‘Don’t Say Gay’ Bill Would Let Parents Sue LGBTQ-Friendly Schools

The Parental Rights in Education Act, which opponents are calling the “Don’t Say Gay” bill, is part of a trend.
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A bill in Florida’s Republican-dominated Legislature would ban discussion of sexual orientation and gender identity for younger students—and allow parents to sue school districts that don’t comply. 

The bill, filed by GOP Rep. Joe Harding and titled the Parental Rights in Education Act, says that school districts “may not encourage classroom discussion about sexual orientation or gender identity in primary grade levels or in a manner that is not age-appropriate or developmentally appropriate for students.” 


If a school district is suspected of encouraging such discussion, the bill states, parents “may bring an action against a school district”—i.e., a lawsuit—to bar them from doing so and may even be entitled to damages.

The bill passed the Florida House Education committee last week and on Tuesday was referred to the House Judiciary committee. 

The bill does not specify what grades are covered by “primary grade levels.” Harding told CNN that the bill would apply to kindergarten through third grade classes, but WFSU reported last week that it would target classes through fifth grade. Neither Harding nor Sen. Dennis Baxter, the Republican state senator who filed a companion bill in that body, immediately responded to a request for comment from VICE News. 

“At that age they need to be worried about reading and worrying about their math,” Baxter told CNN Monday. “For me, it’s why are we sensationalizing this age to have all these questions and to force so many questions on gender on these children at that age?”

“Allow things to come up organically, but don’t force conversations on them,” Baxter added.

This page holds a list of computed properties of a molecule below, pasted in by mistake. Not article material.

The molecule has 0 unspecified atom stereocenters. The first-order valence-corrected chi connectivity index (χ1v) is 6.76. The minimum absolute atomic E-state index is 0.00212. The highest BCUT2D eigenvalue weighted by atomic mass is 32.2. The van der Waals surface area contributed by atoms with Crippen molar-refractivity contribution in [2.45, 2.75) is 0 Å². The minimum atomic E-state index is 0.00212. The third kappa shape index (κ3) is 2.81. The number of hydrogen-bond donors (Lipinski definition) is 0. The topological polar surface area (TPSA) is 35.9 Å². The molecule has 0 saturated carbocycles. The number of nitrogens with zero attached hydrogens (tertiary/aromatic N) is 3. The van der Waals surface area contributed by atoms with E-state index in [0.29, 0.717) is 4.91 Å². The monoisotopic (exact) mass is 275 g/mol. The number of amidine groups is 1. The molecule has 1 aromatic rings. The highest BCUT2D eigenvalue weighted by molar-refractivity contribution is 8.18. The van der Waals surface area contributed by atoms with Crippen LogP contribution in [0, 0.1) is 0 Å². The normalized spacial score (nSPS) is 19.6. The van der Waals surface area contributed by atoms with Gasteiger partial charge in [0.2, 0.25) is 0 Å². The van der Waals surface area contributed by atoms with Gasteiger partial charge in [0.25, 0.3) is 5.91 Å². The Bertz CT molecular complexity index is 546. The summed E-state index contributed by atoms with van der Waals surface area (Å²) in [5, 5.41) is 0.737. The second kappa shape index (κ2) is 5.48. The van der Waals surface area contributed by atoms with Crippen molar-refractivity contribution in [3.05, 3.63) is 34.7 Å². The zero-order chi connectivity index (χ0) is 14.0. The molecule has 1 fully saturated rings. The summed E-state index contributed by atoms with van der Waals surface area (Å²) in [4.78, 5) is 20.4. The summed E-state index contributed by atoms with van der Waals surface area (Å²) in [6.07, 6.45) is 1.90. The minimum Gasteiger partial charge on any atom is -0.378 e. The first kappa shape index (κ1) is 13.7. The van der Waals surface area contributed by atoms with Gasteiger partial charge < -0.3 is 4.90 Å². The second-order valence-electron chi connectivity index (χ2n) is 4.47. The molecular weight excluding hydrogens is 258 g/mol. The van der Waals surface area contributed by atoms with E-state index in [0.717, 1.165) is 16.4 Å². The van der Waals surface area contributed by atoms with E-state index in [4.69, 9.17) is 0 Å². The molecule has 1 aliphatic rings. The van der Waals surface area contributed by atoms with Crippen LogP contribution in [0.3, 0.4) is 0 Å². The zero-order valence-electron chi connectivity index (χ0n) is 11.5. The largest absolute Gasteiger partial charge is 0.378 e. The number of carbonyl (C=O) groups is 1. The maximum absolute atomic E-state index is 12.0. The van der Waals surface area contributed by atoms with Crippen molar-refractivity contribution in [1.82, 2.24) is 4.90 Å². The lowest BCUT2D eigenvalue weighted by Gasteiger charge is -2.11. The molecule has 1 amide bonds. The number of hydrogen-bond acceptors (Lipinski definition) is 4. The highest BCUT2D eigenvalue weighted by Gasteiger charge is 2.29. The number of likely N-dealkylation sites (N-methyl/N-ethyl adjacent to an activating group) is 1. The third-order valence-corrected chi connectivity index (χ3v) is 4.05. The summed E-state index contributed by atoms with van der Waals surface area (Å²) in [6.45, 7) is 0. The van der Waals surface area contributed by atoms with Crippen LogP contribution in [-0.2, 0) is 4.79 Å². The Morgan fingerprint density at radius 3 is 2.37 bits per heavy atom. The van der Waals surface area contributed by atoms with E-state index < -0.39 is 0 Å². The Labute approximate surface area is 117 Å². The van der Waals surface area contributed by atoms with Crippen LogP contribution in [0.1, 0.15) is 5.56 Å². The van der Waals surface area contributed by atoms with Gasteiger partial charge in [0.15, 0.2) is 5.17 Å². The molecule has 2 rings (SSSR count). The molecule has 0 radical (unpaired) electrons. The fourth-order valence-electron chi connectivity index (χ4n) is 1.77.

LGBTQ advocates and Florida Democrats have denounced the bill. “Conversations about us aren’t something dangerous that should be banned,” Equality Florida public policy director Jon Harris Mauer said at a committee hearing last week. “That’s deeply prejudicial, and it sends a terrible message to our young people, including LGBTQ young people or young people who have LGBTQ parents.”


“Every time is appropriate to acknowledge that LGBTQ people and families exist, and anyone who disagrees has a position rooted in homophobia and transphobia,” Rep. Anna Eskamani, an Orlando-area Democrat, told CNN earlier this week. 

The new bill is just the latest in a trend of lawmakers turning to legal threats from private citizens rather than state regulation to enact social policy, the most high-profile of which is a Texas law banning abortion after six weeks and allowing anyone at all to sue abortion providers. Soon after the Supreme Court declined to issue a stay on the Texas law, California Gov. Gavin Newsom said he would work to pass a similar law targeting assault weapons manufacturers and distributors. 

And last month, Florida Republican Gov. Ron DeSantis pushed an anti-critical race theory bill which, if passed, would also allow parents as well as students and employees to sue schools and businesses that force them to learn critical race theory—despite the fact that there’s scant evidence it’s being taught at all.

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